A salvage firm seeking to pluck a wireless telegraph machine from the wreckage of the Titanic has begun a hearing in US federal court.
RMS Titanic, Inc. (RMST) called witnesses before a federal judge last week to argue that cutting into the sunken ship's hull and taking the Marconi Wireless Telegraph Machine that transmitted the Titanic's last distress signals would not be "grave robbery."
David Gallo, a retired oceanographer from Woods Hole Oceanographic Institution who is now a paid consultant with the company, said that obtaining the lost transmitter would further connect people with the history of the famous ocean liner.
"It's one of those iconic artifacts, like the signal flares," Gallo argued.
RMST has exclusive rights to salvage lost items from the Titanic. In the past, it has saved silverware, gold coins and fine china from the wreckage.
In total, RMST has salvaged more than 5,000 artifacts from the ship, but the US Government wants to protect the best interests of the public and of the sunken ship before it allows any more items to be salvaged.
Thus, the RMST will have to obtain federal permission to carry out the expedition, which is slated to take place in August.
U. S. District Judge Rebecca Beach Smith, a maritime judge who presides over all matters related to the Titanic, said that she needed time to deliberate on the case.
She requested more details about the proposed salvage and proposed scheduling another hearing in the near future.
The Marconi Wireless Telegraph Machine is thought to have saved hundreds of lives when it issued a distress signal after the ship fatally struck an iceberg on April 15, 1912.
The messages were picked up by nearby ships and on-shore authorities and included transmissions like, "we require immediate assistance," "have struck iceberg and sinking," and "we are putting women off in boats."
The final message that was audible said, "Engine room getting flooded,' before it quickly became fuzzy and inaudible.
The Titanic, previously thought to be unsinkable, sunk in just over three hours after it collided with the iceberg claiming the lives of over 1,500 passengers and crew. Just over 700 people survived the disaster.
Oceanographer Robert Ballard successfully located the wreckage in 1985, some 73 years after it sunk. It rests 12,000 feet below the surface of the Atlantic Ocean and around 360 miles from the coast of Canada's Newfoundland.
To successfully salvage the radio, RMST would have to cut through the ship's deckhouse to access the 'silent room,' where the Marconi machine was housed.
The room had soundproof walls and was used by operators to contact officials in the UK and the USA.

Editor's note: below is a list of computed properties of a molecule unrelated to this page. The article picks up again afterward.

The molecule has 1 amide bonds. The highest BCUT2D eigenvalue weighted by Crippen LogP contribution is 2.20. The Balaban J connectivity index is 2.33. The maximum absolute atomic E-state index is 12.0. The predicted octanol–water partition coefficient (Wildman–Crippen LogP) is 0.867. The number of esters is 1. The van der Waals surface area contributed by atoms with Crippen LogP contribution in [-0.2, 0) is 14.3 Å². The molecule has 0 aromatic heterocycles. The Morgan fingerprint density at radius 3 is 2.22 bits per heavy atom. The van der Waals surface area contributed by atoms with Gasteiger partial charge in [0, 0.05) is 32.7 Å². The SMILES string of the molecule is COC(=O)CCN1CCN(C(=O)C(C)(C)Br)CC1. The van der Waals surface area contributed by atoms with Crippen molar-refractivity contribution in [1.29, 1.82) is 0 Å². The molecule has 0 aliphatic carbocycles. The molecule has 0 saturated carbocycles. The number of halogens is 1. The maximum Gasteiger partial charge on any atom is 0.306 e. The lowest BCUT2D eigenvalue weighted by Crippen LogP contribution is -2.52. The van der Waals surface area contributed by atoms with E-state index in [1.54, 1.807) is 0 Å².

RMST contends that time is running out to salvage the telegraph, which it calls the 'voice of the Titanic.'
The ship is in a growing state of decay and a room on the opposite side of the deck has already collapsed, while the room above the silent room has begun to perforate.
Paul Henry Nargeolet, director of RMST's underwater research program, testified at the federal hearing and gave an ominous warning about the state of the wreckage.
"I'm not sure if we go in 2020 that the roof won't be collapsed on everything," he said.
However, those arguing against salvaging the radio claim that it would set a precedent for future expeditions.
Federal attorney Kent P. Porter contends that this is not a one-off proposal to save the Marconi.
"It seems clear that this is not simply a `one-off´ proposal for the Marconi Wireless Telegraph, but a placeholder for future requests to take similar actions in order to recover other artifacts from inside the wreck," he argued.
RMST is facing fierce opposition from the National Oceanic and Atmospheric Administration, which represents the public's interest in the wreck site.
The NOAA is represented by the US Attorney's office in Virginia and they argue that earlier court orders prohibit RMST from cutting holes in the Titanic.
Several groups also argue that the site is a gravesite and therefore, it shouldn't be disturbed.
Irish maritime experts Michael Kingston and Ciarán McCarthy are attempting to intervene in the case in the hope that the US Government will afford the Titanic the same respects that the Irish Government affords the Lusitania - a ship that was sunk off the coast of Cork in 1915.
Ciarán McCarthy B.L., a barrister at law, outlined their arguments against the salvage expedition in an open letter.
“It is a matter of intense concern that it is proposed that the hull of the wreck, essentially the grave of the over 1,500 souls, including the emigrants from Ireland who had boarded the ship in Queenstown in Cork on the 10th April 1912 in search of a new life in the United States, should be penetrated to facilitate the removal of relics," he wrote.